Software is modularized to make its high complexity manageable. However, a multitude of modularization criteria exists and is applied. Hence, to extend, reuse, or restructure a system, it is important for developers to understand which criteria have been used. To this end, we provide an interactive visualization approach that compares the current modularization of a system to several software clustering results. The visualization is based on juxtaposed icicle plot representations of the hierarchical modularizations, encoding similarity by color. A detailed comparison is facilitated by an advanced selection concept. Coupling graphs, which form the basis for software clustering, can be explored on demand in matrix representations. We discuss typical modularization patterns that indicate criteria used for structuring the software or suggest opportunities for partial remodularization of the system. We apply the approach to analyze 16 open source Java projects. The results show that identifying those modularization patterns provides valuable insights and can be done efficiently.

  • Sancho-Chavarria, Lilliana; Beck, Fabian; Mata-Montero, Erick; Weiskopf, Daniel: Visual Comparison of Biological Taxonomies: A Task Characterization. In: Poster papers at EuroVis 2016. Eurographics, 2016. PDF RIS Download Details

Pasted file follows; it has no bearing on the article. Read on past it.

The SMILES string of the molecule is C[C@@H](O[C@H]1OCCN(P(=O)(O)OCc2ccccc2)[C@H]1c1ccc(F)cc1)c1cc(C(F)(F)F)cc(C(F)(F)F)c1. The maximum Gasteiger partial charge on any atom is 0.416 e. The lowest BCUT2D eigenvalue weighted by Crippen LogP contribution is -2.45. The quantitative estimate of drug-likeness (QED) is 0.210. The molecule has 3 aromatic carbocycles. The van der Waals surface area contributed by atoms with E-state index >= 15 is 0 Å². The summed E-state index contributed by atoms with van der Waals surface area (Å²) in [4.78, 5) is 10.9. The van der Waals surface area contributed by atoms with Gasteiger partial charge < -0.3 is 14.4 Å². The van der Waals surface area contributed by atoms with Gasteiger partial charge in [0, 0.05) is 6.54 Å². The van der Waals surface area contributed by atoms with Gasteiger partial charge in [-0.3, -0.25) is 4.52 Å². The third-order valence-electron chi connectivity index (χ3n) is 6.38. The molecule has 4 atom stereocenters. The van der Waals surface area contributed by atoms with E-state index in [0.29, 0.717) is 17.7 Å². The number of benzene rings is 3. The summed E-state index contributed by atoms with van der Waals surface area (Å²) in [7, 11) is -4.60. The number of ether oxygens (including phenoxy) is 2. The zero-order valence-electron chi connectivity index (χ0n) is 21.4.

Although biological taxonomies are a prevalent use case in hierarchy visualization, there has been little research on the characterization of users’ tasks for taxonomy comparison. Task identification is very relevant as a start point to design an effective information visualization solution for taxonomic work. We performed a systematic domain characterization that involved interviews with experts, literature review, the identification of data sources, and a survey of existing software tools. We performed iterative analysis until we reached a satisfactory list of users’ tasks. We present the tasks in a two-level model, describe them, and discuss future work.